I sure hope I'm wrong, but the international news increasingly
reminds me of the 1930s, when aggression in Europe and Asia went
unchecked, trade barriers rose, economies stagnated, and the world
slid into another war. What makes this situation dangerous for
investors is that the stock market doesn't seem to reflect the
potential threats and has been blithely setting new records
If you believe in efficient markets, as I do, then disputing the
wisdom of the mass of investors who set prices can be a dicey
business. Still, you should be prepared. If a terrible event caused
the Dow Jones industrial average to fall by 500 points in a day,
what would you do?
First, some history. In a column I wrote six days after the 9/11
attack, I cited a study by Ned Davis Associates on 28 worldwide
crises, from the fall of France in 1940 to the bombing of the World
Trade Center in 1993. The researchers found that after a global
crisis, markets fear the worst and stocks get priced accordingly.
But as the dust clears, optimism returns, stocks bounce back to
where they were, and the market responds once more to economic
signals rather than to geopolitical turmoil.
Consider what happened when Japan bombed Pearl Harbor. On the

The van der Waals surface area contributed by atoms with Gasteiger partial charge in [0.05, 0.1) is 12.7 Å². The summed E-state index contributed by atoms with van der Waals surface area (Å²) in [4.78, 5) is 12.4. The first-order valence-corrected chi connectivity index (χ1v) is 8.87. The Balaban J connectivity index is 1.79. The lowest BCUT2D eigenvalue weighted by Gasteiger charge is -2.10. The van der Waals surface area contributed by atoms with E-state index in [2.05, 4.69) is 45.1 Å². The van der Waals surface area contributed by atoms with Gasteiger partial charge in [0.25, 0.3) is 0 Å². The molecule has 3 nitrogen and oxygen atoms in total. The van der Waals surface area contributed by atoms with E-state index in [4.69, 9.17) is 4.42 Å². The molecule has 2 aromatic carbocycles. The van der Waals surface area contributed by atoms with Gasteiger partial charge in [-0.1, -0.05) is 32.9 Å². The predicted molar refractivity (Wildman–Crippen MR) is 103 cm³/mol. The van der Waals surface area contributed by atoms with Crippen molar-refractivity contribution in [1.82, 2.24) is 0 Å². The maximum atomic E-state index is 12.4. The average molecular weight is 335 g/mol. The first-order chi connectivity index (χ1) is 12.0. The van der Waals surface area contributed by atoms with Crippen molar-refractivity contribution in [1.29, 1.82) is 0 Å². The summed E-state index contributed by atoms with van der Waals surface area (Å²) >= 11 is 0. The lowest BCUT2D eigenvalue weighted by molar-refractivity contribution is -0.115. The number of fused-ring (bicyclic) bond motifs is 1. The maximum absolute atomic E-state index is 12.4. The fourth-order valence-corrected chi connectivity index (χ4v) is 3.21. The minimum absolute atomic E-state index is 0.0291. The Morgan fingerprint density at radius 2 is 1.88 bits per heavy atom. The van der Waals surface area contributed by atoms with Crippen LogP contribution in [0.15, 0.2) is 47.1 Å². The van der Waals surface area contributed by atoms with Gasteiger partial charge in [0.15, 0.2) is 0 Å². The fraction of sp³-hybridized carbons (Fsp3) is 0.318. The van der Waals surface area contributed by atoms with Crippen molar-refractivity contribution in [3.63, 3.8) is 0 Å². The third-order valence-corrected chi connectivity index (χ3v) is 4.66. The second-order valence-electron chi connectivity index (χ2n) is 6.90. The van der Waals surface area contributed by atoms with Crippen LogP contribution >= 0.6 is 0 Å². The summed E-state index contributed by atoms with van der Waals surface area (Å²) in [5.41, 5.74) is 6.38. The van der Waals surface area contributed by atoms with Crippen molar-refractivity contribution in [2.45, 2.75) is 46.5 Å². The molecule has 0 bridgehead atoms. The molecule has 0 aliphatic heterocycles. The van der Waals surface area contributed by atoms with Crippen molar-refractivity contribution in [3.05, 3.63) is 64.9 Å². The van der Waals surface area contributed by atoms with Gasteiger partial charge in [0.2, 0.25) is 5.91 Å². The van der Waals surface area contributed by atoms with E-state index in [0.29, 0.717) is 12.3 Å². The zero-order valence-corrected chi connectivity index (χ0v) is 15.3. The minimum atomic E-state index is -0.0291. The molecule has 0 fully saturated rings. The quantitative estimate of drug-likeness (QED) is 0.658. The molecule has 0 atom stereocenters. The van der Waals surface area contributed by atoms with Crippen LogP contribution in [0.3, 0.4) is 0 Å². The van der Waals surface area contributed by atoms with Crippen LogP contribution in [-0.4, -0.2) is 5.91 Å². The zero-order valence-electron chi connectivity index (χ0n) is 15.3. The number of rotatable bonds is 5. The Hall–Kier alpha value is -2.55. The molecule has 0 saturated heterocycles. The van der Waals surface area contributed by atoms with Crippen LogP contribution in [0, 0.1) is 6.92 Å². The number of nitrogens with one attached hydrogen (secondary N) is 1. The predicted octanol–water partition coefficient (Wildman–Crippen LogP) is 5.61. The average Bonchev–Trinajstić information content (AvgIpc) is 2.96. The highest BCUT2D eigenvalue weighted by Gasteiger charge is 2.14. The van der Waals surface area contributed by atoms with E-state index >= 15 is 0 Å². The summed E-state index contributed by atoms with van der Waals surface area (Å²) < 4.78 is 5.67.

first trading day after the attack, the Dow fell 2.9%. The broader
Standard & Poor's 500-stock index lost 4.1% in December 1941,
and over the next four months the index dropped another 14%. But
then, as the U.S. vigorously pursued enemies on three continents
and ramped up war production, the market began to climb powerfully.
From 1942 through 1945, the S&P delivered a total return of
147.5% (or 25.4% annualized).
Much the same pattern prevailed after North Korea invaded South
Korea in 1950, after Iraq invaded Kuwait in 1990, and, of course,
after 9/11 itself. The Dow closed at 9606 on September 10, 2001,
lost 14% in 11 days, returned to its pre-attack level by November
9, and closed the year at 10,022.
Of course, there's no guarantee that stocks will move
consistently upward in the longer term after a shock, as they did
during World War II. The decade following 9/11 was one of the worst
ever for stocks, with the Dow finishing 2009 at roughly where it
stood at the end of 2001. The reason for the market's miserable
performance, however, wasn't 9/11 but an unrelated financial
crisis caused by a bubble in housing prices.
What I worry about is how investors will respond to the next